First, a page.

Well into November, Hillcrest Commons had a perfect record: not a single confirmed coronavirus infection.
Its parent company, nonprofit Berkshire Healthcare Systems, puts out daily numbers for each of its 18 facilities. Hillcrest Commons Nursing & Rehabilitation Center was at zero, zero, zero — until November 18th.
"By looking at the data, the history of the data, it appears as if the first positive cases were staff members," says Patricia Farley-Bouvier, who represents Pittsfield in the state legislature.
She says after those early cases, the virus exploded within days. It went from two residents to 93 in just one week. Soon most residents were infected.
"It’s 166 residents out of 224," she says. "And so that’s about 74% of the facility has tested positive. That’s stunning."
As of Wednesday, 171 Hillcrest residents had tested positive and 31 had died. Among the staff, 76 had tested positive. There have been other outbreaks in senior living facilities this fall, but Hillcrest Commons appears to be the deadliest.
It’s not clear what the initial spark of the outbreak was. "To know and pinpoint exactly what was the sentinel event, I don’t know that we know that," says Berkshire Healthcare vice president and spokesperson Lisa Gaudet. "But I think we know that when we see community spread in any community, and there are nursing homes in those communities, and workers live in those communities, we then see that translate into the community that our residents live in."
It became clear during the many nursing home outbreaks this spring that coronavirus levels in the area around a nursing home, and where the staff lived, were a key factor.
"Right around Halloween, there was at least one large party with people who were largely unmasked," he says, "and I don’t remember exactly how many people at that party contracted the virus but many did, and they started spreading the virus to people in their own social circles."
At least two other gatherings inside local restaurants also led to major clusters, he says. Cases skyrocketed, and the virus got into Hillcrest Commons. Dr. Kulberg can’t say for sure whether staff or visitors — or both — brought it in.
"We do know that there were quite a few staffers who had the virus," he says, "and the prevailing thinking is that many of these staffers became ill outside the institution, as a result of their own social connections, and thereafter brought the illness into the facility."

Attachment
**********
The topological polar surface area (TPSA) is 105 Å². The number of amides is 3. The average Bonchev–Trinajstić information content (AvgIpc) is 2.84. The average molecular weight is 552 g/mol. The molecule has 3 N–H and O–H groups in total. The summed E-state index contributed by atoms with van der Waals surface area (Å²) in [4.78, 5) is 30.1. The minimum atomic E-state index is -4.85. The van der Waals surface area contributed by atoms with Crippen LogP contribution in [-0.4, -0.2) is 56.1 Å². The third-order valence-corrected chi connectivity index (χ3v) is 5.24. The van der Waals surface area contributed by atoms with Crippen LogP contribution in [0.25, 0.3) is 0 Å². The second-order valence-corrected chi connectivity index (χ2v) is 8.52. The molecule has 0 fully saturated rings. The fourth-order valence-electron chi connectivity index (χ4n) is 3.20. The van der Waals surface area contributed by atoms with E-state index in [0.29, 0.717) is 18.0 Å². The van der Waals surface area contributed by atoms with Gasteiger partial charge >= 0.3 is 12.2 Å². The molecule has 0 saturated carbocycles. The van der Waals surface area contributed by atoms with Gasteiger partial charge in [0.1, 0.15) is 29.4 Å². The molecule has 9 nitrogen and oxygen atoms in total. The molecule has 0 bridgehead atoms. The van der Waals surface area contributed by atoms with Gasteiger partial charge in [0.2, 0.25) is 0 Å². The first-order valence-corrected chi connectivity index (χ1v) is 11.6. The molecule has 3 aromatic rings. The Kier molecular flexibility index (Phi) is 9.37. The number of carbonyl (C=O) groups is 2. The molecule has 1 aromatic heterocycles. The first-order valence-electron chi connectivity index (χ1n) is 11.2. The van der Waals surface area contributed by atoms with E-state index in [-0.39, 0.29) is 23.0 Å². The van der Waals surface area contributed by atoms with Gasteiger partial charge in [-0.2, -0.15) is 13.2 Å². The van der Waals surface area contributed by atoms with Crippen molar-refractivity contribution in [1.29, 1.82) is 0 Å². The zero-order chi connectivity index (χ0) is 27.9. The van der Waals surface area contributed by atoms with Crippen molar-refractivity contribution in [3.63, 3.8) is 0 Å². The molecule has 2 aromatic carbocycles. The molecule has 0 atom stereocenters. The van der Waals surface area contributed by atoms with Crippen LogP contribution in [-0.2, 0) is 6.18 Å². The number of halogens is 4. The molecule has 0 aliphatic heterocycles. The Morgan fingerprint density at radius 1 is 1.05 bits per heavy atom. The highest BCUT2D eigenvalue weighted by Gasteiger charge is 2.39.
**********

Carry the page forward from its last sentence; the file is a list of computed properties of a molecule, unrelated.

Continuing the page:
However it got there, once the virus was in, it ran roughshod over all the infection control measures that were supposed to stop it, like personal protective equipment and hand hygiene.
This virus takes no prisoners. It is relentless in its pursuit of the next body that it wants to infect.Lisa Gaudet. Berkshire Healthcare Systems
The local paper, the Berkshire Eagle, has been covering the outbreak closely and reported that Hillcrest Commons got a low, one-star rating from federal regulators, and low quality scores have been linked to higher risk for infections.
But Lisa Gaudet from Berkshire Healthcare says the facility has repeatedly passed recent state inspections to check for proper defenses against the coronavirus.
"Their last infection control survey before their outbreak was in July by the state department of health. They were deficiency free on it," she says. "They had another one last week. Same thing. So their practices are tight."
How, then, to explain how the virus ripped through Hillcrest Commons?
"I don’t have a great answer for that," Gaudet says. "I think it’s the same answer that we are all grappling with across the state: Why is this spreading so quickly, so fast, and how come so many people are finding themselves in this situation?"
State Rep. Patricia Farley-Bouvier says she and others are continuing to seek answers about what went wrong at Hillcrest Commons. She’s very concerned about the residents and staff at Hillcrest, she says, and "at the same time, I’m concerned about the residents, their family and the staff at the next nursing home."
Outbreaks in nursing homes across Massachusetts were so common and deadly this spring that nearly two-thirds of the state residents who have died of COVID-19 lived in them. State and long-term care industry officials say they've learned a great deal about how to fight the virus, but cannot feel secure that they can keep it at bay everywhere.
On her Facebook page this week, Farley-Bouvier posted about the Hillcrest outbreak, and some relatives of residents wrote that they were frightened for their loved ones. WBUR reached out to them but so far none has responded.
Farley-Bouvier posted that she saw a "direct line" between social gatherings in Pittsfield and Hillcrest deaths. Some commenters wanted people held responsible, while others warned against trying to “shame and blame.”
Lisa Gaudet from Berkshire Healthcare calls for sympathy and support for the staff members who walk through the doors every day despite the risk, and who suffer personal losses when residents they care for sicken and die.
"Maybe that's what the pandemic has taught us, is that we need to be there for each other in our greatest moment of need. And for our residents and our staff at Hillcrest, it's now," she says.
Gaudet says the Hillcrest Commons outbreak appears to have turned the corner. Positive tests have slowed to a trickle.
But one of the company's other facilities, Kimball Farms Nursing Care Center in nearby Lenox, has also been experiencing a recent outbreak, with several dozen residents and staff infected so far. Eight residents there have died.
"This virus takes no prisoners," Gaudet says. "It is relentless in its pursuit of the next body that it wants to infect."